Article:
UOI OFFICES, Oct. 9, 2013 /CNW/ - The government of Canada must stop
experimenting with the lives of First Nations children.
Anishinabek Nation Grand Council Chief Patrick Madahbee says the federal
government's plan to unilaterally push ahead with a First Nations
Education Act looks like the latest in a long list of federal attempts
to control the destiny of First Nations people.
"They have used us like lab rats - sterilized us and starved us, and
forced us to attend schools where we were beaten and abused and
thousands of our children died. When will they learn that they don't
know what's best for First Nations?"
Indian Affairs Minister Bernard Valcourt said this week that there will
be no additional federal funding for First Nations education until he
sees "reform" of the current system of education delivery on First
Nations. The federal Conservatives are expected to introduce the First
Nation Education Act this fall.
"Instead of investing in our own Anishinabek Education System and our
own First Nations school boards, the federal government is yet again
forcing its method of education on our First Nations," says Madahbee.
"The Anishinabek have invested 19 years in consulting our citizens and
education experts to develop a school system that will make it more
likely that our children can succeed in the classroom.
"During that time the federal government has imposed a 2 per cent
funding cap on education, which has resulted in funding for students
attending First Nations schools being thousands of dollars less than
those attending public schools off reserve. It also means that fewer
First Nations students can pursue post-secondary learning.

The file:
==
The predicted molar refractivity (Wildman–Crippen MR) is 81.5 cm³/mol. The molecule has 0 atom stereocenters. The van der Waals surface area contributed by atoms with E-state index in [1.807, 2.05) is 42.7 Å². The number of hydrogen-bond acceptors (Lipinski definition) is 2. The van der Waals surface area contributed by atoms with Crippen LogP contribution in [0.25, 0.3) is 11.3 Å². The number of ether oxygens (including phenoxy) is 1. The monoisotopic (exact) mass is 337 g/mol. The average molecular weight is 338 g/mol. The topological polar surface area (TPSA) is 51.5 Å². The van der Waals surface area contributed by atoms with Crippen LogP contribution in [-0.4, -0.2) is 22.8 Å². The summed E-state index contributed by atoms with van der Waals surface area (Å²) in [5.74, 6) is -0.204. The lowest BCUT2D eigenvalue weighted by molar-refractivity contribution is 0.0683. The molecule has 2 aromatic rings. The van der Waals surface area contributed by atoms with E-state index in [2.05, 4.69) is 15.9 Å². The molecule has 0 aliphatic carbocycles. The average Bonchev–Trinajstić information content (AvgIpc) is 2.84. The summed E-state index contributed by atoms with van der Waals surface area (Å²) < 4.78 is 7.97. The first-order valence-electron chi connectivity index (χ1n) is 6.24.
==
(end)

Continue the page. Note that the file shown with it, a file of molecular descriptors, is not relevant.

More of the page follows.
"The federal government has to stop experimenting with us, and blaming
us that an education system that they imposed on us is failing our
The Grand Council Chief said the imposition of a First Nation Education
Act would contradict the Residential School apology issued by Stephen
Harper in the House of Commons five years ago, as well as the United
Nations Declaration on the Rights of Indigenous Peoples - to which
Canada is signatory - and which says: " Indigenous peoples have the
right to establish and control their education systems and institution
in a manner appropriate to their cultural methods of teaching and
The Anishinabek Nation established the Union of Ontario Indians as its
secretariat in 1949. The UOI is a political advocate for 39 member
communities across Ontario, representing approximately 55,000 people.
The Union of Ontario Indians is the oldest political organization in
Ontario and can trace its roots back to the Confederacy of Three Fires,
which existed long before European contact.
SOURCE: Anishinabek Nation
For further information:
Marci Becking, Communications Officer
Phone : 1-877-702-5200 Cell : 1-705-494-0735
Email : email@example.com
Follow us on Twitter Facebook YouTube